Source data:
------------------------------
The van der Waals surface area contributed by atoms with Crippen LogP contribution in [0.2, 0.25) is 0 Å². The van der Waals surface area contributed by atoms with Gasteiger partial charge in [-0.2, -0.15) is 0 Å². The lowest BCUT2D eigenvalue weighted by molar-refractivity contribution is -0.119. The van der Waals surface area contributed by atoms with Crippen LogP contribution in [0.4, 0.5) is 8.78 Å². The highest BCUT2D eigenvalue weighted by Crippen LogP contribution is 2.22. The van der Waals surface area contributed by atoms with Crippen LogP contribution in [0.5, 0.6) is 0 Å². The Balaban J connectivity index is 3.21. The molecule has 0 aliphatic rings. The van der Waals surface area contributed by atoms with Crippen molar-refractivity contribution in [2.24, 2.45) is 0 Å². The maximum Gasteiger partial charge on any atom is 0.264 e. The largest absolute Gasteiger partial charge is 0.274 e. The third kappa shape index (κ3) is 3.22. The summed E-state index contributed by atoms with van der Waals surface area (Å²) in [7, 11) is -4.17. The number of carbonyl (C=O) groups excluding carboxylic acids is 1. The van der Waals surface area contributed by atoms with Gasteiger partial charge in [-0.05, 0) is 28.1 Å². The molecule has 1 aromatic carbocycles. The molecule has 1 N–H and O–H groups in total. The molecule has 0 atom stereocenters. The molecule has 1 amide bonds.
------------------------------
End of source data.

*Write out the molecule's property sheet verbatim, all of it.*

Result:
The van der Waals surface area contributed by atoms with Crippen LogP contribution in [0.2, 0.25) is 0 Å². The van der Waals surface area contributed by atoms with Gasteiger partial charge in [-0.2, -0.15) is 0 Å². The lowest BCUT2D eigenvalue weighted by molar-refractivity contribution is -0.119. The van der Waals surface area contributed by atoms with Crippen LogP contribution in [0.4, 0.5) is 8.78 Å². The highest BCUT2D eigenvalue weighted by Crippen LogP contribution is 2.22. The van der Waals surface area contributed by atoms with Crippen LogP contribution in [0.5, 0.6) is 0 Å². The Balaban J connectivity index is 3.21. The molecule has 0 aliphatic rings. The van der Waals surface area contributed by atoms with Crippen molar-refractivity contribution in [2.24, 2.45) is 0 Å². The maximum Gasteiger partial charge on any atom is 0.264 e. The largest absolute Gasteiger partial charge is 0.274 e. The third kappa shape index (κ3) is 3.22. The summed E-state index contributed by atoms with van der Waals surface area (Å²) in [7, 11) is -4.17. The number of carbonyl (C=O) groups excluding carboxylic acids is 1. The van der Waals surface area contributed by atoms with Gasteiger partial charge in [-0.05, 0) is 28.1 Å². The molecule has 1 aromatic carbocycles. The molecule has 1 N–H and O–H groups in total. The molecule has 0 atom stereocenters. The molecule has 1 amide bonds.